Padilla said his committee came up with a report early last year following consultations with different sectors in the country.

He said the report recommended amendments to seven economic provisions in the Constitution, including the three that are now the subject of RBH 6.

He claimed, however, that none of the senators supported the recommendations then, even those seeking to ease restrictions on foreign ownership in business.

Zubiri said on Monday that he, too, had been opposed to charter change in general.

Robinhood Padilla

Sen. Robinhood Padilla (File photo from the Senate Public Relations and Information Bureau)

But he sought an audience with President Marcos on Jan. 9, as the controversy over the people’s initiative campaign to amend the Constitution became “too divisive.”

That campaign “could have led to a constitutional crisis, destabilizing our bicameralism and upsetting the system of checks and balances,” the Senate leader said.

Legal experts define a constitutional crisis as a breakdown among institutions established by a given constitution because of a major political dispute.

Zubiri noted, “in any conflict, it is always the people who stand to suffer the most.”

He said the President himself “asked the Senate to instead take the lead” in Charter change.

‘Stop already’

This time, senators expressed support for Charter change, but within the scope of RBH 6.

“The Supreme Court had invalidated the joint exploration agreement that the Philippines entered into with Vietnam and China. [So] for me, we need foreign investments for us to explore, exploit, develop and extract our natural resources in the West Philippine Sea,” Sen. Francis Tolentino said in a news briefing on Tuesday.

Sen. Sherwin Gatchalian said: “I have taken the position for the longest time to support discussions on amending certain provisions of the Constitution that would lead us to fully realize the economic potential of the country.”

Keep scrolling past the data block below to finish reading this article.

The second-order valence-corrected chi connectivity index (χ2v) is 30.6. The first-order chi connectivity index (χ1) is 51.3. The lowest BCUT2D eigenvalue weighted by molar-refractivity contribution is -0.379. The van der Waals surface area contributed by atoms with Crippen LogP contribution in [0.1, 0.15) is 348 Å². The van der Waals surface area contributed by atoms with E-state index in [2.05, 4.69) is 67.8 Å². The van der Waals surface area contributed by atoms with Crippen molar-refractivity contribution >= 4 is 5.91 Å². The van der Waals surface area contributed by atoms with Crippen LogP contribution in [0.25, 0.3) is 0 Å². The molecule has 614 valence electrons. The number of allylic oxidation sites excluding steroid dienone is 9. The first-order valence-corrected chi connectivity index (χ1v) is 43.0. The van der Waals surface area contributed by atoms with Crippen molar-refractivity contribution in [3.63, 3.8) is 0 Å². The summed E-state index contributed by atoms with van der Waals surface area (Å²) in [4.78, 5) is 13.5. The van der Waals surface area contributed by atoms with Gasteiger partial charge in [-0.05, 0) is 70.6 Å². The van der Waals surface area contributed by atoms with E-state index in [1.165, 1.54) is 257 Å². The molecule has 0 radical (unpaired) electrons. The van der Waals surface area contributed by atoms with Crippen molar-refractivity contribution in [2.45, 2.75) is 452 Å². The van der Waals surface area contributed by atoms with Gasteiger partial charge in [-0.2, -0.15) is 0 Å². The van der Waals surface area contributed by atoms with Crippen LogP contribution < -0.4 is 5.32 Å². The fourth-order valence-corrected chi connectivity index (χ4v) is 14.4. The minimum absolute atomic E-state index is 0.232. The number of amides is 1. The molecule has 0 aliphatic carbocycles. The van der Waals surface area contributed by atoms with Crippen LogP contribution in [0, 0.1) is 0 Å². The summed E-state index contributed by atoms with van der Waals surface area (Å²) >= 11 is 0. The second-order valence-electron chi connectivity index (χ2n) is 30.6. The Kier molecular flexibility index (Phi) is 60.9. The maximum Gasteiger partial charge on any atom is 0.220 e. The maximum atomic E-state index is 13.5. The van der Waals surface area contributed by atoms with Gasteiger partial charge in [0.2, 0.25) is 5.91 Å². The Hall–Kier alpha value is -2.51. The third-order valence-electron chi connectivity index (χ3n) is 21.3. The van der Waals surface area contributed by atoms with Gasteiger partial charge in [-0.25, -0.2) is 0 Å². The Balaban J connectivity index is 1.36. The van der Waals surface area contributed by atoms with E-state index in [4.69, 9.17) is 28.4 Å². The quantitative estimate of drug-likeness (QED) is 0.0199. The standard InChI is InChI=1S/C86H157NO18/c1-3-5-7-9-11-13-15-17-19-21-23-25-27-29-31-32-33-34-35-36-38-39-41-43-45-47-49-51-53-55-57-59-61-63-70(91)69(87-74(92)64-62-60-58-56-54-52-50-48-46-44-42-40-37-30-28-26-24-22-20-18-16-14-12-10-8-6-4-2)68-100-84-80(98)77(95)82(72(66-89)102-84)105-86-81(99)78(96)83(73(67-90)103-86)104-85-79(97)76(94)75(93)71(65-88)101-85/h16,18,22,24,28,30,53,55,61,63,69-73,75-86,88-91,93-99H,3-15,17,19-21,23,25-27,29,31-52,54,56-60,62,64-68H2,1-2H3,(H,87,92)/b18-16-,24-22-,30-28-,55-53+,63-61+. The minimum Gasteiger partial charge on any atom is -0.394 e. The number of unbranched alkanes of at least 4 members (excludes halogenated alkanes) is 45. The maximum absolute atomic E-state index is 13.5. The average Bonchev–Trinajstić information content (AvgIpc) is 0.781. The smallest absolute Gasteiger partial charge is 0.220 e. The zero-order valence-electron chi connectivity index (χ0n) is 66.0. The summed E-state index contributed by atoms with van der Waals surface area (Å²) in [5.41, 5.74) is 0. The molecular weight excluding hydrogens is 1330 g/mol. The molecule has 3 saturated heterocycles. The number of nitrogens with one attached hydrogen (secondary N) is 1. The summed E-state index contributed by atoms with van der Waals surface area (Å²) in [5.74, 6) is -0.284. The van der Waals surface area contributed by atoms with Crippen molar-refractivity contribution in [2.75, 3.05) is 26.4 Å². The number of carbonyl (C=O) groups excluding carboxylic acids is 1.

Loren Legarda

Sen. Loren Legarda (File photo from the Senate Public Relations and Information Bureau)

“PI should stop already,” he also said, referring to the signature drive of the People’s Initiative campaign. But Sen. Imee Marcos said she was still skeptical about RBH 6.

“After the very surreptitious and dubious manner that this people’s initiative was initiated, it doesn’t generate any confidence, at least on my part, that there will be a limitation to the mere three provisions,” said the President’s eldest sister.

Pitch in Davos

Speaker Martin Romualdez has expressed support for RBH 6 following his meeting with Zubiri two days after the Senate leader met with Marcos.

In Davos, Switzerland, where he led the Philippine delegation to the World Economic Forum, Romualdez made another pitch for Charter change, this time with the Senate’s collaboration, saying this shows the country would soon become more “investor-friendly.”

“We will repeat the message that the Philippines is open for business, we are strong, and we are united,” he said.

Meanwhile, House Majority Leader Manuel Jose Dalipe said in a statement: “In an extraordinary development for our nation, the Senate has finally seen the light, embracing the House’s long-standing belief in the necessity of constitutional amendments.”

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“We are encouraged by the Senate’s acknowledgment of the House’s position and look forward to collaborating closely to ensure the effective passage and implementation of these constitutional amendments,” he added.

TAGS: charter change, Consitutional amendments, Robin Padilla, Senate, Sonny Angara